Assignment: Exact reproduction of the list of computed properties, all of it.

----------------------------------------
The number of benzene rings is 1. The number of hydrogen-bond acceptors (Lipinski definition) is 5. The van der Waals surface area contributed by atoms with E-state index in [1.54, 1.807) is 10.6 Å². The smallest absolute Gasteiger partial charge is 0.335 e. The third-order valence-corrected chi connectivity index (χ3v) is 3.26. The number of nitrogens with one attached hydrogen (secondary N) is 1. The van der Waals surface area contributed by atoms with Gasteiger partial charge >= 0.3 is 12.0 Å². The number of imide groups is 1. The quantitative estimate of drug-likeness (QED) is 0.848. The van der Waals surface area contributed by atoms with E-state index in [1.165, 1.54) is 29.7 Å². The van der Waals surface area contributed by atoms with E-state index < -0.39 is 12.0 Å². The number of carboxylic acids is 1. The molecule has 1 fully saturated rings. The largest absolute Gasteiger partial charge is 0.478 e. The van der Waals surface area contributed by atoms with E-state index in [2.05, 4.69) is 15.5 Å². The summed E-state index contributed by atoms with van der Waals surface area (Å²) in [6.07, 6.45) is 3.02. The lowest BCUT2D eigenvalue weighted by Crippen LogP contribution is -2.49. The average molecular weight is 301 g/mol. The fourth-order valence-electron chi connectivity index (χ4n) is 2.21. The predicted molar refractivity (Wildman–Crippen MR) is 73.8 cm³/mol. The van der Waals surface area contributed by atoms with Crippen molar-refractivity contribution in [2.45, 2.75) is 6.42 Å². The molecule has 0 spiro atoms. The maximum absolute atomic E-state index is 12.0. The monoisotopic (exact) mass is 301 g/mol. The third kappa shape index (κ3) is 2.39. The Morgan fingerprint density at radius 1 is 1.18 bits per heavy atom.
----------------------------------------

The number of benzene rings is 1. The number of hydrogen-bond acceptors (Lipinski definition) is 5. The van der Waals surface area contributed by atoms with E-state index in [1.54, 1.807) is 10.6 Å². The smallest absolute Gasteiger partial charge is 0.335 e. The third-order valence-corrected chi connectivity index (χ3v) is 3.26. The number of nitrogens with one attached hydrogen (secondary N) is 1. The van der Waals surface area contributed by atoms with Gasteiger partial charge >= 0.3 is 12.0 Å². The number of imide groups is 1. The quantitative estimate of drug-likeness (QED) is 0.848. The van der Waals surface area contributed by atoms with E-state index in [1.165, 1.54) is 29.7 Å². The van der Waals surface area contributed by atoms with E-state index < -0.39 is 12.0 Å². The number of carboxylic acids is 1. The molecule has 1 fully saturated rings. The largest absolute Gasteiger partial charge is 0.478 e. The van der Waals surface area contributed by atoms with E-state index in [2.05, 4.69) is 15.5 Å². The summed E-state index contributed by atoms with van der Waals surface area (Å²) in [6.07, 6.45) is 3.02. The lowest BCUT2D eigenvalue weighted by Crippen LogP contribution is -2.49. The average molecular weight is 301 g/mol. The fourth-order valence-electron chi connectivity index (χ4n) is 2.21. The predicted molar refractivity (Wildman–Crippen MR) is 73.8 cm³/mol. The van der Waals surface area contributed by atoms with Crippen molar-refractivity contribution in [2.45, 2.75) is 6.42 Å². The molecule has 0 spiro atoms. The maximum absolute atomic E-state index is 12.0. The monoisotopic (exact) mass is 301 g/mol. The third kappa shape index (κ3) is 2.39. The Morgan fingerprint density at radius 1 is 1.18 bits per heavy atom.